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September 25, 2023

Town meeting tonight at Bellingen as locals keep pressure on loggers at Newry State Forest

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Brendan Scotts was arrested yesterday after locking onto a harvester at Newry State Forest. Photo supplied

Local man Brendan Scotts locked on to a harvester yesterday morning in Newry State Forest, stopping logging at the site. In the meantime the NSW Forestry Corporation’s plans to start logging the head of the Kalang River have led to a Bellingen town meeting to be held tonight at 6pm at the Bellingen Showgrounds.

This is the sixth day the community has slowed down logging operations at Newry State Forest. The Bellingen Activist Network (BAN) disrupted logging in Newry State Forest every day last week, with four people arrested in total. 

Currently police are escorting logging trucks in and out of the forest, with community pressure affecting the daily operations of Forestry’s industrial-scale logging.

Brendan said he took this action because Forestry Corporation’s NSW industrial logging of Newry State Forest is ignoring the call of Gumbaynggirr elders, fuelling climate change and pushing threatened wildlife to the brink of extinction. 

‘I wish that our children will get to experience the richness and the beauty that we’ve got to experience in our lifetime. Our ancestors understood the responsibility to protect land and water and we must remember before it’s too late,’ said Brendan. 

Coffs Harbour Police removed Brendan and took him to the Coffs Harbour Police Station at around 9am yesterday to be charged. He was held until around 12 noon.

Logging has recommenced at the Newry State Forest with Bellingen Activist Network spokesperson, Dean Curtis, telling The Echo that, ‘We have only been able to slow them down with these actions. The community presence is strong but it doesn’t look like they are going to stop logging any time soon.’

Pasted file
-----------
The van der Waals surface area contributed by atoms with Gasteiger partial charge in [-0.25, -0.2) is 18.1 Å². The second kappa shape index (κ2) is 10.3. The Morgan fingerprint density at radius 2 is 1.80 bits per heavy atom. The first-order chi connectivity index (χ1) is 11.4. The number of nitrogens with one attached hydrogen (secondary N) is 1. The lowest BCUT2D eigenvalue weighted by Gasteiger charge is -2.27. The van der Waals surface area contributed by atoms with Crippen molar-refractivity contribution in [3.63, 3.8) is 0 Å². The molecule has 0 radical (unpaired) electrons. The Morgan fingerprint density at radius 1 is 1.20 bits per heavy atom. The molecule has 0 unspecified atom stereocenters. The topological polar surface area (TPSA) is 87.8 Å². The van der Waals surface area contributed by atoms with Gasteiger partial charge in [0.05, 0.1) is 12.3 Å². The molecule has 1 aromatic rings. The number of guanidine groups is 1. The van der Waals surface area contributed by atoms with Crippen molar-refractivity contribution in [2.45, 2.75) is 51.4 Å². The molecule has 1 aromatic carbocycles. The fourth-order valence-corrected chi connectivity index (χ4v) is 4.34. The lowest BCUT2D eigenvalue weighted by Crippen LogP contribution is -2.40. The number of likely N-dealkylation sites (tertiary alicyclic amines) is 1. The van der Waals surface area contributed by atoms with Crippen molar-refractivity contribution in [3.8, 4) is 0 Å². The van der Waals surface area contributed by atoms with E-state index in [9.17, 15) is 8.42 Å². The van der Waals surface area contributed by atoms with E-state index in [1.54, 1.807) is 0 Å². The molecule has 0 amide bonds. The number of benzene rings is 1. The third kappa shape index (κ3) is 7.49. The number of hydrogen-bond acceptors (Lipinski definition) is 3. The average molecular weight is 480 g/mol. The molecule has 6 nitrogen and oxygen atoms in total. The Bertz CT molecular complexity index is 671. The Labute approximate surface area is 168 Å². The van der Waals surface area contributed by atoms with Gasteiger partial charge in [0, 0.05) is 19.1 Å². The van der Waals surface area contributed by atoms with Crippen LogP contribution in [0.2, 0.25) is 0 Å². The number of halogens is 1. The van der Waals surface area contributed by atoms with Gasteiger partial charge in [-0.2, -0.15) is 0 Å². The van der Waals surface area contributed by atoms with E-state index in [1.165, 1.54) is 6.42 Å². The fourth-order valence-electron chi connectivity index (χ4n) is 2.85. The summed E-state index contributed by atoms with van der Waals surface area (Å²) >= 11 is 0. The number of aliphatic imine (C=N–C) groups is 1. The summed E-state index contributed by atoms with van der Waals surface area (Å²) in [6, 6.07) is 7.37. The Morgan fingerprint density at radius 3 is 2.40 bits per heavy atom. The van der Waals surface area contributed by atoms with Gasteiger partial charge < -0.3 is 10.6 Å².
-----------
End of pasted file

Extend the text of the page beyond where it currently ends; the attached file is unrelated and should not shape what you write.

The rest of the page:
Yesterday MLC Sue Higginson (Greens) was at the camp and has told forest protectors that she has been in contact with relevant ministers about the ongoing logging of the areas in the proposed Great Koala National Park (GKNP). However, it appears ministers are unwilling to act to stop the logging currently underway and proposed.

‘It appears that they are trying to get as much out of the GKNP area as they can before the GKNP is put in place,’ said Dean. 

Kalang River headwaters. Photo Kalang River Forest Alliance

‘Town Hall ‘meeting

The proposed logging of the Kalang River Headwaters by the NSW Forestry Corporation has led to a ‘town hall’ meeting  tonight at the Bellingen Showground at 6pm. The meeting is being put on by the Bellingen Environment Centre. The logging site is about half an hour away from the current Newry State Forest camp. 

‘There are old growth trees up there that they are planning to log,’ said Dean. 

‘The community is really concerned about the impact this will have.’

Dean told The Echo that there is a lot of local support for their actions against native forest logging and a lot of Gumbaynggirr Elders have been coming out to camp in support.

‘We held Forest Fest, a music festival, two weeks ago to raise money for the ‘stop native forest logging’ campaigns and we raised around $10,000,’ he said.

Aunty Alison and Aunty Lauren on Gumbaynggirr Country at Newry State Forest. Photo supplied

End native forest logging

The Bellingen Activist Network is calling for an immediate end to all industrial logging in NSW native forests. Western Australian and Victoria have committed to ending native forest logging. 

‘The vast majority of the public want to see native forests protected and BAN is currently experiencing more and more everyday people requesting to be upskilled to take direct actions locally to protect the forests,’ said Dean.

‘Forestry will tell you their sustainable harvesting myths, but the science is on our side. We need to leave mature forests alone for threatened species and climate change and yet Forestry NSW is targeting the GKNP proposed area, logging chunks into hundreds of hectares of critical koala habitat.  

‘They have flattened Orara East, Boambee and Moonpar State Forests recently, and are now moving into Newry and Oakes. How is logging that much viable native forest sustainable?’

Nationwide action on native forest logging

Protests against the logging of native forests are taking place around the country from 10 to 12 August as part of a nationwide three-day campaign being put together by the Bob Brown Foundation. 

A rally will be held at Coffs Harbour on Friday, 11 August at 10am at Brelsford Park opposite Coles. A rally will be held in Lismore this Saturday, 12 August at 12 noon at the Lismore Quadrangle, Magellan Street. Rallies are also taking place in Ulludulla, Melbourne, Sydney, Perth and Brisbane. To register or learn more about the Rally for Forests Campaign, go to https://defendthegiants.org/events.

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